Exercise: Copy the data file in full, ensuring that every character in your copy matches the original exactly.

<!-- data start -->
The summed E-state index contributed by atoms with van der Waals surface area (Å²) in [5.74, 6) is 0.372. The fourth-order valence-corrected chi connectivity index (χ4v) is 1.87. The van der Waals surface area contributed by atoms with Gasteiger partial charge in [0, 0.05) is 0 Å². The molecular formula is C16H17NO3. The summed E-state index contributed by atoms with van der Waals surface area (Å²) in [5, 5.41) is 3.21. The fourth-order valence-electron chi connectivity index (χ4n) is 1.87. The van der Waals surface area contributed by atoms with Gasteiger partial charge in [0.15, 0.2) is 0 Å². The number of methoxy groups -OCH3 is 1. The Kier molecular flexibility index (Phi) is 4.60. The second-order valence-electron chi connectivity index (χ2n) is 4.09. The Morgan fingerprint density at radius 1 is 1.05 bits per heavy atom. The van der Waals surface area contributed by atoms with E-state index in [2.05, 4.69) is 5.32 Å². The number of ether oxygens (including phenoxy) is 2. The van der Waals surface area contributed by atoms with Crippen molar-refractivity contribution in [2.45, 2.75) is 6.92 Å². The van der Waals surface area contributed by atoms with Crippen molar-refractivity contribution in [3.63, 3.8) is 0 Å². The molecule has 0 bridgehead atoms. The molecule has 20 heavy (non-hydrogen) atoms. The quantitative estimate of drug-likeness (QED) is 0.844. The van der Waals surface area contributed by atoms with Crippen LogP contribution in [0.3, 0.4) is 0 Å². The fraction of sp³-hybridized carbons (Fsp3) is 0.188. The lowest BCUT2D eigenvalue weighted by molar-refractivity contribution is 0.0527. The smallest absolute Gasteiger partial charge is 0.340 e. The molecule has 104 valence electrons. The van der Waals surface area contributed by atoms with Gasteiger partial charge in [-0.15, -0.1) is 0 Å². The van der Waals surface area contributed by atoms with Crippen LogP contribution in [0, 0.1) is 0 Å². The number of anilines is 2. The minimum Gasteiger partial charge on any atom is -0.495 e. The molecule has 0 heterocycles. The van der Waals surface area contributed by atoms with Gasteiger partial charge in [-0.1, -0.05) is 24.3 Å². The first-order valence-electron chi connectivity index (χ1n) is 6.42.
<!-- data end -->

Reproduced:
The summed E-state index contributed by atoms with van der Waals surface area (Å²) in [5.74, 6) is 0.372. The fourth-order valence-corrected chi connectivity index (χ4v) is 1.87. The van der Waals surface area contributed by atoms with Gasteiger partial charge in [0, 0.05) is 0 Å². The molecular formula is C16H17NO3. The summed E-state index contributed by atoms with van der Waals surface area (Å²) in [5, 5.41) is 3.21. The fourth-order valence-electron chi connectivity index (χ4n) is 1.87. The van der Waals surface area contributed by atoms with Gasteiger partial charge in [0.15, 0.2) is 0 Å². The number of methoxy groups -OCH3 is 1. The Kier molecular flexibility index (Phi) is 4.60. The second-order valence-electron chi connectivity index (χ2n) is 4.09. The Morgan fingerprint density at radius 1 is 1.05 bits per heavy atom. The van der Waals surface area contributed by atoms with E-state index in [2.05, 4.69) is 5.32 Å². The number of ether oxygens (including phenoxy) is 2. The van der Waals surface area contributed by atoms with Crippen molar-refractivity contribution in [2.45, 2.75) is 6.92 Å². The van der Waals surface area contributed by atoms with Crippen molar-refractivity contribution in [3.63, 3.8) is 0 Å². The molecule has 0 bridgehead atoms. The molecule has 20 heavy (non-hydrogen) atoms. The quantitative estimate of drug-likeness (QED) is 0.844. The van der Waals surface area contributed by atoms with Crippen LogP contribution in [0.3, 0.4) is 0 Å². The fraction of sp³-hybridized carbons (Fsp3) is 0.188. The lowest BCUT2D eigenvalue weighted by molar-refractivity contribution is 0.0527. The smallest absolute Gasteiger partial charge is 0.340 e. The molecule has 104 valence electrons. The van der Waals surface area contributed by atoms with Gasteiger partial charge in [-0.15, -0.1) is 0 Å². The van der Waals surface area contributed by atoms with Crippen LogP contribution in [0, 0.1) is 0 Å². The number of anilines is 2. The minimum Gasteiger partial charge on any atom is -0.495 e. The molecule has 0 heterocycles. The van der Waals surface area contributed by atoms with Gasteiger partial charge in [-0.1, -0.05) is 24.3 Å². The first-order valence-electron chi connectivity index (χ1n) is 6.42.